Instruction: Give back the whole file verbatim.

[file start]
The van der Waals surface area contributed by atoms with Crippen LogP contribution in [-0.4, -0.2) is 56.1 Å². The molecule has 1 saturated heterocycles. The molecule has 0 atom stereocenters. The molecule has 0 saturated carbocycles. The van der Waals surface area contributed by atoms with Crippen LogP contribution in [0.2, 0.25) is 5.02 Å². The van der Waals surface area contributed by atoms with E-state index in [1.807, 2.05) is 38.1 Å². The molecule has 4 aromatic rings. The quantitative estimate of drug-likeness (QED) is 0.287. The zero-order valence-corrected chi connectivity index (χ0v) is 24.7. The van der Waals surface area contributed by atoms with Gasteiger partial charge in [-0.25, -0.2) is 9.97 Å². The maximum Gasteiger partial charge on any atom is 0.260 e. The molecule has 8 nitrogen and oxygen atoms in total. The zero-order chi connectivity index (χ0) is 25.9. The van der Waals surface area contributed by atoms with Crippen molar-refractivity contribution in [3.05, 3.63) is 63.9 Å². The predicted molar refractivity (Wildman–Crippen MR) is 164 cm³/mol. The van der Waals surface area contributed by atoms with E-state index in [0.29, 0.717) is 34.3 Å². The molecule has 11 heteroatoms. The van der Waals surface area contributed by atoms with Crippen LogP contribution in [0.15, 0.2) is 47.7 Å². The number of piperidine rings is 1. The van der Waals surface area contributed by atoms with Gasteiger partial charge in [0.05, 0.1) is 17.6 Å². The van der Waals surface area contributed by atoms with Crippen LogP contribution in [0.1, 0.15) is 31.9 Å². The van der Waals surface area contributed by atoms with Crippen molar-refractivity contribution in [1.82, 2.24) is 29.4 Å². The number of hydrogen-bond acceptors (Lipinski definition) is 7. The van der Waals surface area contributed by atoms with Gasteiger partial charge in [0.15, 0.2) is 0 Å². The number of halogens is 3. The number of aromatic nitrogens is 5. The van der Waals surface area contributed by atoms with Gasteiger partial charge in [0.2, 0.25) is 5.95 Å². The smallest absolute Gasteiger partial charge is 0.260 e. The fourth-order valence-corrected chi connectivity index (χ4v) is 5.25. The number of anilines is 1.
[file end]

The van der Waals surface area contributed by atoms with Crippen LogP contribution in [-0.4, -0.2) is 56.1 Å². The molecule has 1 saturated heterocycles. The molecule has 0 atom stereocenters. The molecule has 0 saturated carbocycles. The van der Waals surface area contributed by atoms with Crippen LogP contribution in [0.2, 0.25) is 5.02 Å². The van der Waals surface area contributed by atoms with E-state index in [1.807, 2.05) is 38.1 Å². The molecule has 4 aromatic rings. The quantitative estimate of drug-likeness (QED) is 0.287. The zero-order valence-corrected chi connectivity index (χ0v) is 24.7. The van der Waals surface area contributed by atoms with Gasteiger partial charge in [-0.25, -0.2) is 9.97 Å². The maximum Gasteiger partial charge on any atom is 0.260 e. The molecule has 8 nitrogen and oxygen atoms in total. The zero-order chi connectivity index (χ0) is 25.9. The van der Waals surface area contributed by atoms with Crippen molar-refractivity contribution in [3.05, 3.63) is 63.9 Å². The predicted molar refractivity (Wildman–Crippen MR) is 164 cm³/mol. The van der Waals surface area contributed by atoms with E-state index in [0.29, 0.717) is 34.3 Å². The molecule has 11 heteroatoms. The van der Waals surface area contributed by atoms with Crippen LogP contribution in [0.15, 0.2) is 47.7 Å². The number of piperidine rings is 1. The van der Waals surface area contributed by atoms with Gasteiger partial charge in [0.05, 0.1) is 17.6 Å². The van der Waals surface area contributed by atoms with Crippen LogP contribution in [0.1, 0.15) is 31.9 Å². The van der Waals surface area contributed by atoms with Crippen molar-refractivity contribution in [1.82, 2.24) is 29.4 Å². The number of hydrogen-bond acceptors (Lipinski definition) is 7. The van der Waals surface area contributed by atoms with Gasteiger partial charge in [0.15, 0.2) is 0 Å². The number of halogens is 3. The number of aromatic nitrogens is 5. The van der Waals surface area contributed by atoms with Gasteiger partial charge in [0.2, 0.25) is 5.95 Å². The smallest absolute Gasteiger partial charge is 0.260 e. The fourth-order valence-corrected chi connectivity index (χ4v) is 5.25. The number of anilines is 1.